American politics frustrates me. Little of it is genuine. People are being tricked into believing obvious lies. Positions are veiled in marketing speak to make them sound better than the reality. Maybe there is an honest candidate? I just don’t have faith in the integrity in the American political system. In any case, I have already voted. I recommend that if you can, then get it done ASAP and prior to the actual election day.

Apparently, there are lots of car accidents on Election Day? I’ll hopefully be teleworking that day.

I turned down an offer to work a website called Real World Painting. The kid doing the web site let it get suspended (back up now). So the owner wanted my advice. He really needs the most help with search engine optimization. He’s interested in reading up on it. Does anyone have suggestions?

A friend has turned up with lymphoma. So I will probably set up a website to accept donations to help this family with the expenses.

Been talking with Mom about the economy. I did a quick calculation. Add $700 billion to the $10.3 trillion national debt to get $11 trillion. The employed U.S. workforce is about 145,255,000. That puts the burden of this debt at $75,728.89 per worker. Add in those on unemployment or not in the labor force to get 234 million people. We share a $46,936.33 burden. Last I did this calculation it was only around $30 thousand.

That is enough for now.

Labels

This started out as a comment to Adrian, but I it got so long it may as well be a post on its own….

The significance of racial labels is not in identifying the genetic makeup of individuals. The significance is in how the labels were used to enforce segregation long before the American Revolution. Before slaves in the United States were freed in 1865, defining who was Black was to identify who was eligible to be held in slavery and have ownership of property. There were grave concerns about mixing owners and slaves resulting in slaves gaining their freedom, especially once capturing them from Africa was no longer allowed. Defining race was about control then. Even in the more than one hundred years after the slaves were freed, defining who was Black was about control. Instead of who could be forced into slavery, the definitions of who is Black identified who could be excluded from power.  The fear was mixed people using the laws to somehow get access to power. Only since Affirmative Action has it become in any way beneficial for others to have less than pure European descent.

Adrian remarked many of us have ancestors which keep us from being purely from one or another group. Chatting with George and Lorenia yesterday, George pointed out even in Europe, southern Spain and Italy confounds the stereotype. Our increasing understanding of genetics and culture invalidates race as a useful means of describing individuals. Individuals have genetic markers linking them all over the globe. We are one species. My favorite example PBS show indicating the women described as Amazons moved to western Mongolia.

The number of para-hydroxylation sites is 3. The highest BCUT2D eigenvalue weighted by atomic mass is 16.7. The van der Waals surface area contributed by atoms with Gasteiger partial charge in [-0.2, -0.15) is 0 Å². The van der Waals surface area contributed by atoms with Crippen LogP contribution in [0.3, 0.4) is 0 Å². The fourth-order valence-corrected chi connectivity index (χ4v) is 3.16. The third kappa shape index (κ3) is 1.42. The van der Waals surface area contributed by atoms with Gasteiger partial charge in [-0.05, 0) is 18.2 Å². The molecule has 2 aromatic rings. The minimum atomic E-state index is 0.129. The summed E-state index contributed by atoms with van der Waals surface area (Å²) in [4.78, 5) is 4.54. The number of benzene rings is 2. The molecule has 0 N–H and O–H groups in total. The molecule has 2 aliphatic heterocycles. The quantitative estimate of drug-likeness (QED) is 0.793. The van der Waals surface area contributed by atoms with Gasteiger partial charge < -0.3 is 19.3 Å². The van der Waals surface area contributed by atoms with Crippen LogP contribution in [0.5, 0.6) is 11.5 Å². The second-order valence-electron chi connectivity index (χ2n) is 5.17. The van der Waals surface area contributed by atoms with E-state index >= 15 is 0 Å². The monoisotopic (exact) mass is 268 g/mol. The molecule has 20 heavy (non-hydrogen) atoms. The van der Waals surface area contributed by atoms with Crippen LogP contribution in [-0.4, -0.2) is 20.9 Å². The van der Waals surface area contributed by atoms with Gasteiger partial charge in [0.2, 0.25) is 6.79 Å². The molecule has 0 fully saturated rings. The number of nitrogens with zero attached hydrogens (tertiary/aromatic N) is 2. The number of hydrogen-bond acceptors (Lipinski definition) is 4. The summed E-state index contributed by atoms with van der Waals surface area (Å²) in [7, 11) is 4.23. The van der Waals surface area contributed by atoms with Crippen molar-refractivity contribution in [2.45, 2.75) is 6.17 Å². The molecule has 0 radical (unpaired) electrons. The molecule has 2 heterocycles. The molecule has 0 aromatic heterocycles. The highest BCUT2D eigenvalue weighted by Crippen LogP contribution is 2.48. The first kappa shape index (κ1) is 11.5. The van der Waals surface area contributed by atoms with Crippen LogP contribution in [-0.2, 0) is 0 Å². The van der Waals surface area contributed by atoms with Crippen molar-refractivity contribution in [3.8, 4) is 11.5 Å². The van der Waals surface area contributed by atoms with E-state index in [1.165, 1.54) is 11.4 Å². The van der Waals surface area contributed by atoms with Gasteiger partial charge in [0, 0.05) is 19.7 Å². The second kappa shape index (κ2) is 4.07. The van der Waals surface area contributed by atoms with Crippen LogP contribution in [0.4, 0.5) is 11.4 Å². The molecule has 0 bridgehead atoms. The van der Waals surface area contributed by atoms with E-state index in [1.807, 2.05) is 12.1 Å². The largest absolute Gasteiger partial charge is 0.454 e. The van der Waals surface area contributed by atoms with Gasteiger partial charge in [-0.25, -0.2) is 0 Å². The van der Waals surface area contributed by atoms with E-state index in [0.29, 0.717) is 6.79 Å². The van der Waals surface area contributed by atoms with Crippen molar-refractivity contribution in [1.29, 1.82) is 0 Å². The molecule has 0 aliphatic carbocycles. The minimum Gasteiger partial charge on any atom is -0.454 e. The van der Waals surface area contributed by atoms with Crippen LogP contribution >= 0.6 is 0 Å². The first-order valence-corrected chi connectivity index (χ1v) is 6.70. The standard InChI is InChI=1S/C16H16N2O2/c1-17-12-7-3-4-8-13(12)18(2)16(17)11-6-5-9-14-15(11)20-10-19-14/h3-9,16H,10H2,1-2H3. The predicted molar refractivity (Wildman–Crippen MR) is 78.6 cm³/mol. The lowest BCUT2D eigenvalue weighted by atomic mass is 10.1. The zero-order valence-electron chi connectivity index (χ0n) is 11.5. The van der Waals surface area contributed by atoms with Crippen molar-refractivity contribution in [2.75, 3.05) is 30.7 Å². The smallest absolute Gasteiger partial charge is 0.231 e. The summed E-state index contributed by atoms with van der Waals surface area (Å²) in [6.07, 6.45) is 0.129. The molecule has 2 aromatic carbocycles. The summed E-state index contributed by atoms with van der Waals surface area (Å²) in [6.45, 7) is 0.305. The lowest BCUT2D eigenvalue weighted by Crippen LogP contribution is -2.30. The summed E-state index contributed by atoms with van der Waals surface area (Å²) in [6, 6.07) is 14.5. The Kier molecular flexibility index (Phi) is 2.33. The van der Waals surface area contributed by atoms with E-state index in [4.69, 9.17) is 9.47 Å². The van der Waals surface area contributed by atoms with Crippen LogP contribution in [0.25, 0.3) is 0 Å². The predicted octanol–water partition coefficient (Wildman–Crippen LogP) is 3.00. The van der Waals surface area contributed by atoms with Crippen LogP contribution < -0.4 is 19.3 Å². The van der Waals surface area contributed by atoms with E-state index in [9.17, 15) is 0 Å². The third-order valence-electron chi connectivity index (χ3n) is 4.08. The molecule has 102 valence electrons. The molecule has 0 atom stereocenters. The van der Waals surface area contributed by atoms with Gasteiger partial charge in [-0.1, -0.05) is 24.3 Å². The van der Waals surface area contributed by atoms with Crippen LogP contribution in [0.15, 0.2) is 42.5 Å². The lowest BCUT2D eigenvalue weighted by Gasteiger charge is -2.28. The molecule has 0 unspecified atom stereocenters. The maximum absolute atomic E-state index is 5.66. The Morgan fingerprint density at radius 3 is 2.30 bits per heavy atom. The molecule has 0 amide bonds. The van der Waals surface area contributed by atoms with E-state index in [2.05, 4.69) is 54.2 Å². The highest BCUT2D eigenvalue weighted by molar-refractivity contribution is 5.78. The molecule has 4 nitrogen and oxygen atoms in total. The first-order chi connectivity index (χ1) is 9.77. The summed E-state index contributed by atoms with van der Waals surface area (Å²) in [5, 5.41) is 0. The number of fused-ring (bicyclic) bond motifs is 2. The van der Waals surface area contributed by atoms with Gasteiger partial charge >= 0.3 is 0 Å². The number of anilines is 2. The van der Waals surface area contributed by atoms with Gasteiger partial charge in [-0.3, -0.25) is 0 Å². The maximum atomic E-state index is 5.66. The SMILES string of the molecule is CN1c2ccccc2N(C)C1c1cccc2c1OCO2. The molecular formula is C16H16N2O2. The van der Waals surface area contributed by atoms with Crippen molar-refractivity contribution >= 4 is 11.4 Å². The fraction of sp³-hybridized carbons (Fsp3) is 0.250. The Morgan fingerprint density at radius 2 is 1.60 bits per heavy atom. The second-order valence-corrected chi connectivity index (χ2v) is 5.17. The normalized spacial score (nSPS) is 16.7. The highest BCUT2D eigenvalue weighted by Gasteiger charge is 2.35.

“The earth is but one country and mankind its citizens.” – Baha’u’llah

How Do I Get to Be Black Like Obama?

Barack Obama is called a lot of things. Being a candidate for President of the United States means a lot of people apply a lot of different labels, good or bad or indifferent, to categorize you and anticipate your every move.

I find it interesting people use the labels “African American” or “Black” to describe him instead of “Biracial”, “Multiracial”, or “Interracial”. The frustration I dealt with for most of my life was neither being Black or White enough to be accepted as belonging. Is it a case of, “If you have even a drop of a Black blood-line, then you are Black not White?” These musing about Obama did start after a Black homeless guy downtown looked at me and stated that I didn’t understand his point because I am not Black. See, I wasn’t kidding in that not Black enough post. By the two generation ratio of blood-lines, I am just as Black as Obama.

What makes Barack African American and me not African American?

  1. We both have fathers of African descent.
  2. We both have mothers of European descent.
  3. I at least had the influence of my father and his aunts and his cousins and my cousins to show me African culture. Barack had two White grandparents.
  4. Barack’s close friends in high school and college were of African descent. My close friends during those periods were all of European descent.
  5. Barack worked with and for people of African descent at the community level. I’m ecstatic just to have > 10% people of African descent in the cube area. It is new for me. I like it.

This is more important to me than the politics.

Trust and Transparency

One of the books I am reading, Gut Feelings, made a statement:

Transparency and trust are two sides of the same coin.

without much elaboration.

To place the statement in context, Gerd Gigerenzer was writing about moral systems. Specifically, how the Ten Commandments was so effective because it they are so simple. The American tax code is less obeyed precisely because even experts cannot possibly understand every detail.

People cannot trust or obey what they do not understand. Simply stated rules are more easily understood and thus obeyed. Contrast: “You must file your income taxes by a certain date” against the whole tax code. Compare the certainty of compliance when the taxes are filed versus the certainty all the forms are completed correctly.

Maybe I need to go back and read Easier Than You Think? The beauty of the book is stating everything in a single sentence and then a short explanation for why.